5th April 2019
What is an active citizen? In our schools, citizenship is taught to address the desire to provide pupils with knowledge, skills and understanding to prepare them to play a full and active part in society. According to the Department for Education, teaching should equip pupils with the skills and knowledge to explore political and social issues critically, to weigh evidence, debate and make reasoned arguments. It should also prepare pupils to take their place in society as responsible citizens, managing their money well and making sound financial decisions. All of this is absolutely relevant to the people we meet at whatever level is appropriate to them and this relies on the development of key communication skills, outstanding teaching and a belief that everyone can be an active citizen.
At BeyondAutism this work starts in our Early Years’ Service where children are taught key communication skills through engagement and play; and parental expectation is raised towards a future where their child is an active member of society. In our schools we are challenging boundaries and ‘assumptions’ for pupils with significant speech, language and communication needs through the development of a total communication approach to enable our pupils to have a more meaningful voice. All of this learning and development is progressed within the notion of “just enough support” – ultimately, we are empowering people with autism to not be dependent on having their needs met by the adults who care for them and giving them their voice, choice and control.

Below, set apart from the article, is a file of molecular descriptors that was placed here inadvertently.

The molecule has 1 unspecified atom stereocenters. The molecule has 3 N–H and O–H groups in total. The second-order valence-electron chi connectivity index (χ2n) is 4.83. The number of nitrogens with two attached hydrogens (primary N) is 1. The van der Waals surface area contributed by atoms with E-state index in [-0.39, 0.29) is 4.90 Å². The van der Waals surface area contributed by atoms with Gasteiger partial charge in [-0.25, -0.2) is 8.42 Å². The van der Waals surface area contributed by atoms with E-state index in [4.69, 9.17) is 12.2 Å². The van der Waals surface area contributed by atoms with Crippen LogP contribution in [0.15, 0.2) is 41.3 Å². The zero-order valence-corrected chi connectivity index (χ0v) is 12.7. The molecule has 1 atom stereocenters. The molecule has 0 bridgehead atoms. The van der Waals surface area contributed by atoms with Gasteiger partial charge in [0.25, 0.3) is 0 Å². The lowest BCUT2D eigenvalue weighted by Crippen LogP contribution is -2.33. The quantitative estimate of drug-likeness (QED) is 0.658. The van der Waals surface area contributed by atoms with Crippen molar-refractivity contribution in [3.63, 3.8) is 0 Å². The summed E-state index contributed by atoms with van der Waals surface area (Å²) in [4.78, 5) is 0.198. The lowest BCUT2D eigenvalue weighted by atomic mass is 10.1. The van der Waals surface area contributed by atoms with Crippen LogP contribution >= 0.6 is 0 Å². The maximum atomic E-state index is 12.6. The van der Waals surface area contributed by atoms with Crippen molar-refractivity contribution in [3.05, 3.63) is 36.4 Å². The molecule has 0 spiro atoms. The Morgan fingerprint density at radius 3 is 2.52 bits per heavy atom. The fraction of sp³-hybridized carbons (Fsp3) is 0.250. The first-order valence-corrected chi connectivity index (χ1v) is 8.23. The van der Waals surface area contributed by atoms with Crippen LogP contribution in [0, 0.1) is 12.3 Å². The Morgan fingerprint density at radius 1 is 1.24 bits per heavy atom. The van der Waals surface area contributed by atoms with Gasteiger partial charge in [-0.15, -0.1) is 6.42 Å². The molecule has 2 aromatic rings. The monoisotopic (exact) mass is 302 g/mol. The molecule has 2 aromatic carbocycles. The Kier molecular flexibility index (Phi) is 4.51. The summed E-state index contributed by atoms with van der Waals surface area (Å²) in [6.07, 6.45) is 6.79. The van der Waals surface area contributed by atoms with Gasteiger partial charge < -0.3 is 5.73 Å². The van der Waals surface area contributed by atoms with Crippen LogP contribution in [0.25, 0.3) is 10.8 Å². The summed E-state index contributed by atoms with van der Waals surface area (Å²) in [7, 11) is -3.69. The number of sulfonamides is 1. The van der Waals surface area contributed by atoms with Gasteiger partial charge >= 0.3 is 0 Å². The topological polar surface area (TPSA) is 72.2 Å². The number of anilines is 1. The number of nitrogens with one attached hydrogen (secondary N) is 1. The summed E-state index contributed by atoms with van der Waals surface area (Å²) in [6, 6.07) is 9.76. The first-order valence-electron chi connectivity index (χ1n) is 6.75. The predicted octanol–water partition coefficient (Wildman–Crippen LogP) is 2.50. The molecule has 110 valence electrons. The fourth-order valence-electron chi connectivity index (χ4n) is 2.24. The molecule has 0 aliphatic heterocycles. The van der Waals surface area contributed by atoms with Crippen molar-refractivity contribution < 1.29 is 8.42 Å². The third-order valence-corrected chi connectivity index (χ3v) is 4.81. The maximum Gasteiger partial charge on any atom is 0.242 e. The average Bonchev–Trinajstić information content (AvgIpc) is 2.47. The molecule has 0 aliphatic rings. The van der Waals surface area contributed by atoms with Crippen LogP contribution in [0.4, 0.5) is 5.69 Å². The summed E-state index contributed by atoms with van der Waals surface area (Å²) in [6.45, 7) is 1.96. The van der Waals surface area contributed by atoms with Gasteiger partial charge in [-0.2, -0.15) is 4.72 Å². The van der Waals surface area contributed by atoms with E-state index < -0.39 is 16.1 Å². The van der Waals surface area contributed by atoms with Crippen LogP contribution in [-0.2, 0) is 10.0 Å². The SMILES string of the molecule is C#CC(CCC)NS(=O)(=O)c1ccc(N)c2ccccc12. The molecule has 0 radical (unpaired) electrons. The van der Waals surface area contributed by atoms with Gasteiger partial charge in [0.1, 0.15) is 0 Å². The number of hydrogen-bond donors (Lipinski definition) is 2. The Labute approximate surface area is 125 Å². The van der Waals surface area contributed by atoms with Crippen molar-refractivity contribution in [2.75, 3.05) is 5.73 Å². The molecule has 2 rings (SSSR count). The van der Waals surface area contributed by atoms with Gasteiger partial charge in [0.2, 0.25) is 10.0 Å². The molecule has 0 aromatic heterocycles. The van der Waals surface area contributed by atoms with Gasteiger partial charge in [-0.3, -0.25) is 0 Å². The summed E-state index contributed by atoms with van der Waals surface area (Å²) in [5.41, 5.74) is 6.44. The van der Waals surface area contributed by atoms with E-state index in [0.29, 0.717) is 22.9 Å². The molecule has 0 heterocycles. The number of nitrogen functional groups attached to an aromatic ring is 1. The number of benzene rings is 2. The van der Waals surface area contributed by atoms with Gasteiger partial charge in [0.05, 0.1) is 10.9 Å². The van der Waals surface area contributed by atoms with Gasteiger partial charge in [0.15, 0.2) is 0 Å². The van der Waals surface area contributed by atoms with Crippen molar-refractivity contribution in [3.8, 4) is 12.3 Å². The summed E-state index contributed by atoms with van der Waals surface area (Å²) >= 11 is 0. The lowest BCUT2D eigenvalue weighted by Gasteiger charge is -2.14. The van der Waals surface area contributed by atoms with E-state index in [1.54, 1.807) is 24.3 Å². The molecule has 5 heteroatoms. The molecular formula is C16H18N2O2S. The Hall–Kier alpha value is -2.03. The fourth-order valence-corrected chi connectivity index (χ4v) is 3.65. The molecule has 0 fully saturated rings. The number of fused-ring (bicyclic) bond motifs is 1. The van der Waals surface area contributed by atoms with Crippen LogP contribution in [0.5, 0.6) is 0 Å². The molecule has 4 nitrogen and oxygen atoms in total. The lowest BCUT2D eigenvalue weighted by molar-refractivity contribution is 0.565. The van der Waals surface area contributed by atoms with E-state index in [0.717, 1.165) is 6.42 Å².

Becoming an active citizen within a community is developed further with work experience opportunities from as early as 6th form. Yet we have difficulty finding work experience options that provide students with truly meaningful opportunities, why is this? Is it because businesses can’t see the value it can bring? Is it because people are nervous of the unknown?
Today we want to challenge companies to think differently. Imagine a diverse work force where jobs are carved to enable efficiency and productivity whilst enabling young adults with autism the opportunity to grow and develop within the workplace. Job carving can take a number of forms, including redesigning an existing job around the needs of an individual employee or creating a new role – we are keen to work with businesses and companies to explore this further.
Are there places within your organisation that could offer work experience or the chance to “job carve”?